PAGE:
5 tips on Bokeh Light Photography, AKA Fun Projects to do on a Rainy Day!

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I used to look at pictures of a subject where the background was blurry and the lights looks liked beautiful orbs and thought to myself, “Why can’t I do this?”.

I recently played around with Bokeh (the aesthetic quality of the blur produced in the out-of-focus parts of an image) in my house and here are 5 things I found useful that may help you as well:

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1- Christmas Lights are the bomb!

Seriously, get your Christmas lights out and hang them up! They are the perfect size to produce beautiful blurred balls that when placed strategically, look fantastic!  The subject should be in front of the lights by at least 3 meters.

For the pictures above, I hung the lights up to the wall in the background and placed the tea pot and Dragonball soda pop on a table that was much closer to the camera.

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2- Keep the F-Stop on the lowest number you can! 

Try using a lens with a low f-stop number (such as 2.8) and with a focal length of at least 50mm. The lower the number, the more visible your Bokeh will become. The picture above was shot with a 70-200 at f2.8, for example. Below are some other examples of how the light looks at different F-stops:

F-stop at 1.4

F-stop at 1.4

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F-Stop at 2.8

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F-Stop at 4

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F-Stop at 10

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F-Stop at 22

Different F-stops and focal lengths will have a big effect on how the light interacts with your lens and camera, so you may want to experiment a little to get the effect you are looking for!

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3- Black paper and patterns are your friends!

Something that you may have seen before are pictures (such as the skeleton couple at the top of this blog post) that have somehow given shapes to the light spheres, and they look amazing! While you may think that this is done through Photoshop, the truth is that you don’t need to post-process your pictures to achieve this effect. Lucas Ridley has a great Video that shows you the materials needed and steps you need to take to get any shape you need using only black paper and a precision knife.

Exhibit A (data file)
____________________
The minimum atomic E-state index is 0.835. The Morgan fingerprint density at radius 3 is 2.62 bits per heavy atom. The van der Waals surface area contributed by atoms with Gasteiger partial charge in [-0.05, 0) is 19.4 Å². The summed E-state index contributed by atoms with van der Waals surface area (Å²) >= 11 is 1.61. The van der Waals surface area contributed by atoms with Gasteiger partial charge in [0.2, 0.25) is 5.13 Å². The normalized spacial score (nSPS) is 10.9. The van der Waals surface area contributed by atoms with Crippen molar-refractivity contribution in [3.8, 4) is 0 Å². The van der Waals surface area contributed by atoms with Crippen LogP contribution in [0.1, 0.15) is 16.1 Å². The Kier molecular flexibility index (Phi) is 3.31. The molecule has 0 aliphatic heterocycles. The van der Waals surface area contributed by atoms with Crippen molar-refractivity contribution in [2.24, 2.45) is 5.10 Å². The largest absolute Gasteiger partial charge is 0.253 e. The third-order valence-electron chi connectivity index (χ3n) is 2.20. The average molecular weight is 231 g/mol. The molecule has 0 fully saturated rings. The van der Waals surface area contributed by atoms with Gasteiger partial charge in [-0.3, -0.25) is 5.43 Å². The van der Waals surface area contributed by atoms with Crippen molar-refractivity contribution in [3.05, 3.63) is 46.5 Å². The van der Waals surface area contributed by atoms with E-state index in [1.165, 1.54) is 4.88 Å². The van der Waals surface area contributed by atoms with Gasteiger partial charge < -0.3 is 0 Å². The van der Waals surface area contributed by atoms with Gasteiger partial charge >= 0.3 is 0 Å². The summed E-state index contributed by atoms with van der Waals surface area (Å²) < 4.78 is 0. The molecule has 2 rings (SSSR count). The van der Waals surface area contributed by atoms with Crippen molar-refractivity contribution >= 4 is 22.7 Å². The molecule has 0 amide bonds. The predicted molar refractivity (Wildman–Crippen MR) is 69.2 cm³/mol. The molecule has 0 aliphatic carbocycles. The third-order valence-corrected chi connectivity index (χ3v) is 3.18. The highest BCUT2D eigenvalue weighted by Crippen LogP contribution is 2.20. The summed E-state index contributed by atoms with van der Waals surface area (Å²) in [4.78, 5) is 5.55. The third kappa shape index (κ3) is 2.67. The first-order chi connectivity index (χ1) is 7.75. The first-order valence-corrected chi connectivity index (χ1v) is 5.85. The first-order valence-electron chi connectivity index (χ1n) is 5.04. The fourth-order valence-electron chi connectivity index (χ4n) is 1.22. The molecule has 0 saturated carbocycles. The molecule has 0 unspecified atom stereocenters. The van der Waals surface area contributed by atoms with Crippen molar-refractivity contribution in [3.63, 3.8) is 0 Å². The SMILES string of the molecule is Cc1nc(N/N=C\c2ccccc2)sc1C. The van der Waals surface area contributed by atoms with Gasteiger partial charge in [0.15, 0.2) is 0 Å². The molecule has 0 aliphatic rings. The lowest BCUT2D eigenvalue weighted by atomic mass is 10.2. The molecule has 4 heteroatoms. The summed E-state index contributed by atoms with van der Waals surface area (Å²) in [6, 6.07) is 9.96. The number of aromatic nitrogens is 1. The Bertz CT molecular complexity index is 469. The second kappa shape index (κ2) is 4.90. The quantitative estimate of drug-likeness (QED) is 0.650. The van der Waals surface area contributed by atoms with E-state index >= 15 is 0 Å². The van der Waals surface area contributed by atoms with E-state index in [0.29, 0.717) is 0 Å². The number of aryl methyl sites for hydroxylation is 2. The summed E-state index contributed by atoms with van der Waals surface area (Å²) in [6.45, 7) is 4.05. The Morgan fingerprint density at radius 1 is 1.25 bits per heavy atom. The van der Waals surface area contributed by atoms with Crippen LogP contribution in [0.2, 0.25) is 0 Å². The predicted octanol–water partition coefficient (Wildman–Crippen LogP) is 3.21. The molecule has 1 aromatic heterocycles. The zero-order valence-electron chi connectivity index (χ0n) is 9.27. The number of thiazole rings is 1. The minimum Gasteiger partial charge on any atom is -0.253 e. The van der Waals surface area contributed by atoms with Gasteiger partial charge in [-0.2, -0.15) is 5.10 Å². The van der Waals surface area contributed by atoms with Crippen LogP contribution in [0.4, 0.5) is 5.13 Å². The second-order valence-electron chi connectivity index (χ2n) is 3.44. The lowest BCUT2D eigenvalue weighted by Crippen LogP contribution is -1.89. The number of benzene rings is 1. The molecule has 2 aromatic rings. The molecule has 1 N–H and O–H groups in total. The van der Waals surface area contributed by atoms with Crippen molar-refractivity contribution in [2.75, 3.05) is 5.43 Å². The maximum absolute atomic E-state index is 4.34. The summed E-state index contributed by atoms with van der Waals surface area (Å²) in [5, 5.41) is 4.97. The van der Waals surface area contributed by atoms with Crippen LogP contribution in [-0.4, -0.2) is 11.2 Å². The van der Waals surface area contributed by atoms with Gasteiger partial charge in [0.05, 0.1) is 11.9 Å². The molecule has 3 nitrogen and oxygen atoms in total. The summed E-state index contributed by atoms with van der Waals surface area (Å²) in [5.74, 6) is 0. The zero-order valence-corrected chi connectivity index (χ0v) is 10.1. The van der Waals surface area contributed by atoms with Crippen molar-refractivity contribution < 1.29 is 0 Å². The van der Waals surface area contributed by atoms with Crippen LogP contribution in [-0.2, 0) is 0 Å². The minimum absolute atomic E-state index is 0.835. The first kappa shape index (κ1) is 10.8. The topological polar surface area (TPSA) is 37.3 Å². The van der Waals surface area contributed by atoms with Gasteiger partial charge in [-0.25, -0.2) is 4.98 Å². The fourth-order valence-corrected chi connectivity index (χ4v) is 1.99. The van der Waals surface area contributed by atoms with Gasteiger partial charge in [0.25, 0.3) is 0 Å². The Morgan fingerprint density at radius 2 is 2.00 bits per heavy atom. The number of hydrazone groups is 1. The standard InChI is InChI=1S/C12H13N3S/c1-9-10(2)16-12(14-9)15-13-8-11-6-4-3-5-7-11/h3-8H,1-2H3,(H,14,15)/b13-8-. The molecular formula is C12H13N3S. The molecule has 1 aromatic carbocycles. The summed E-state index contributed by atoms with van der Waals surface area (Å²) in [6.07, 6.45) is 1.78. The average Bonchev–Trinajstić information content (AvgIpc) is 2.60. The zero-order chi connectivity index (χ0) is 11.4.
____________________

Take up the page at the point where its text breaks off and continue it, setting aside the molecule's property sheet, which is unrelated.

As a tip, you want to make the shapes medium sized. Too small and they appear like this:

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Too large, and the shape begins to loose it’s structure:

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So make them medium sized, and you should be good to go!

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I also added the paper sizes of the hearts I made for each picture, so you can get a better idea of how big or small you should be making your shapes!

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4- Experiment with other lights!

While I love how Christmas lights look like, you can practically use almost any light source to achieve this effect. In the picture above and below, I used a Macro Ring Flash to change it up a bit (and yes, I am a big Dragonball Z fan!)

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5- The possibilities are endless!

Finally, the only limit is your imagination. Find different objects to shoot, place the lights in different ways, go out and play with city lights on a rainy night if you live close to downtown (I live in Ottawa and it is amazing how beautiful the city is in the evening!) If you have any questions, please feel free to comment below and I’ll try my best to answer you!

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I’m all over the internet! Come check me out!

http://chrisquiroz.com/ https://www.facebook.com/chrisquirozphotographyhttps://twitter.com/chrisquirozhttp://chrisquiroz.tumblr.com/ http://instagram.com/chris_quiroz


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